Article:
close. Also, I would like to continue to say that I have great admiration for
General Floriano Peixoto and I consider him a personal friend.



Q: Is there the possibility of creating a kind of JIATF-S (Joint
Interagency Task Force-South in Key West) in the region (Southern Cone)? What is the
purpose and the importance of this force?



A: From a U.S. perspective, JIATF-S has been a very successful
organization. It focuses on a very specific part of this mission with a lot of other
coordination. They are only responsible for the detection and monitoring of maritime
illicit trafficking, not for any of this activity on land. So, they work as an
interagency with U.S. law enforcement, U.S. intelligence organizations and U.S.
military, with liaisons from 13 different nations, to include both law enforcement
as well as military. They would not be able to carry out their mission if it was not
for each of these organizations contributing to its success. The intelligence
information comes from law enforcement organizations determining the vessels and
aircraft to monitor. After that, the information is passed to a group and they then
assign capability to monitor that traffic until it gets to a location where a ship
or a host nation can intercept that vessel, stop it, and retain individuals for
prosecution. Each interception is done by a military vessel with a law enforcement
authority on board. This is because the military does not have the lawful capability
to stop and arrest. The only way that all those pieces can be put together is
through a joint interagency task force. I think this model can work beyond the U.S.
but, it will be very complex. As you know, [in] working within government structures
there’s a lot of authorities and coordination that must occur. My understanding is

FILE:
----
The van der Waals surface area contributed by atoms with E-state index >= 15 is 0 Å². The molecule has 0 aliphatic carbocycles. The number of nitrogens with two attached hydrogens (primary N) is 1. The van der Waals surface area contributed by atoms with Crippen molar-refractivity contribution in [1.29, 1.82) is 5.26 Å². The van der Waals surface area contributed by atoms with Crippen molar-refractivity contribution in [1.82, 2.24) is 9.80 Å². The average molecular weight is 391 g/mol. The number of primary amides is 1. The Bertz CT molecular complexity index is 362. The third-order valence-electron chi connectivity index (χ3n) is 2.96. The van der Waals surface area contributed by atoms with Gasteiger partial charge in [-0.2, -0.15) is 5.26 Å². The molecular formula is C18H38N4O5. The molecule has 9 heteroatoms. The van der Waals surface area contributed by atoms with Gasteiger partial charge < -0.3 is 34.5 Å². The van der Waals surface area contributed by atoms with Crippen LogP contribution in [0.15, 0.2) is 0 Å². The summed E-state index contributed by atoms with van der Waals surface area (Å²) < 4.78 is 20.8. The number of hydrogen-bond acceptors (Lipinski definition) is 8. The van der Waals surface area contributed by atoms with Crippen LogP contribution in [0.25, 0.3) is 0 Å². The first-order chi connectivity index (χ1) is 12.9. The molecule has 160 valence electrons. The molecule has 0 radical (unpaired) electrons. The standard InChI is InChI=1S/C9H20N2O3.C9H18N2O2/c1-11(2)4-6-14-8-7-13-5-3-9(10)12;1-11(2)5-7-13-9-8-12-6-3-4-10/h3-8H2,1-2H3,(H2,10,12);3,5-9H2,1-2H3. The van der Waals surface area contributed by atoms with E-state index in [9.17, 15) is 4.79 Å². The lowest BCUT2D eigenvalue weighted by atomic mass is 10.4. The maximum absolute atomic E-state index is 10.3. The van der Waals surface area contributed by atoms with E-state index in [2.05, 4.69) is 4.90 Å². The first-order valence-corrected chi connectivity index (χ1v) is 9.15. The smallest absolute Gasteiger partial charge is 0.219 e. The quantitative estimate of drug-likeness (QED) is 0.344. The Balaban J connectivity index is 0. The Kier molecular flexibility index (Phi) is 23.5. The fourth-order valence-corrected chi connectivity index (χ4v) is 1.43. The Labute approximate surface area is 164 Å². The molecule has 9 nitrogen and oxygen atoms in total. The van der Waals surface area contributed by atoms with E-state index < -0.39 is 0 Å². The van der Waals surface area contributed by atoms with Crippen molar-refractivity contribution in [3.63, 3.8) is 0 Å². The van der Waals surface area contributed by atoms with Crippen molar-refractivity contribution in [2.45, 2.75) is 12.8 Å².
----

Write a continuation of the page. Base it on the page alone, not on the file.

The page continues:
that Brazil is looking at establishing a similar organization to JIATF-S to
coordinate their activities within Brazil and that they intend to link with the
JIATF-S model. I think that’s a good model and that’s probably the best way to start
the formation of a regional JIATF because every government needs to be able to put
those pieces together themselves. Once they have established that capacity, being
able to link it to other organizations and potentially putting in or overseeing a
JIATF would make sense. From our standpoint, JIATF-S has become a model for
interagency operations within the U.S. government.



Q: South American countries, like Brazil, have been using
unmanned aerial systems (UAVs) for Intelligence Surveillance Reconnaissance (ISR)
missions with the intent of identifying illicit activities, such as smuggling and
drug trafficking. The counter insurgency airplane Super Tucano has been utilized by
the Brazilian Air Force, Chile, Ecuador, Colombia and the Dominican Republic for
patrolling missions in their national airspace to intercept illegal flights of drug
trafficking aircraft. Would you, as a combat pilot, be able to evaluate the
importance of the use of these new technologies toward the fight against illicit
activities in the region?



A: I think there is a role for UAVs for missions that require a
lot of endurance. They have a very applicable role for ISR missions. I think there
needs to be a deliberate place where we use them. Within missions, we have pursued
opportunities to use UAVs. We have used an experimental UAV with a maritime search
radar on it. We call it the Cassador program. We flew it in conjunction with the
government of Panama, off the coast of Panama for a three-month period and found it
had considerable utility to provide awareness of maritime traffic. The UAV itself
and the information it provides is just one piece of an entire system. That piece
provides support, but the information it receives must be delivered to an
organization that can take advantage of the information and then direct forces to
respond to the information. There’s a benefit from this aspect. As you look at
working with UAVs in jungles, for example, they are pretty good for seeing activity
on rivers but not for seeing through jungles. So, the U.S. is working on developing
one that can have fully penetrating capability that allows us to see inside the
jungle canopy. There are opportunities for the UAV. I think it plays an important
role in supporting counter illicit trafficking.



Q: Because Brazil has borders with almost all of the South
American countries and its largest territory, do you believe it can be a regional
leader in the war on transnational crime?



A: Brazil has to be a leader just because of its geographic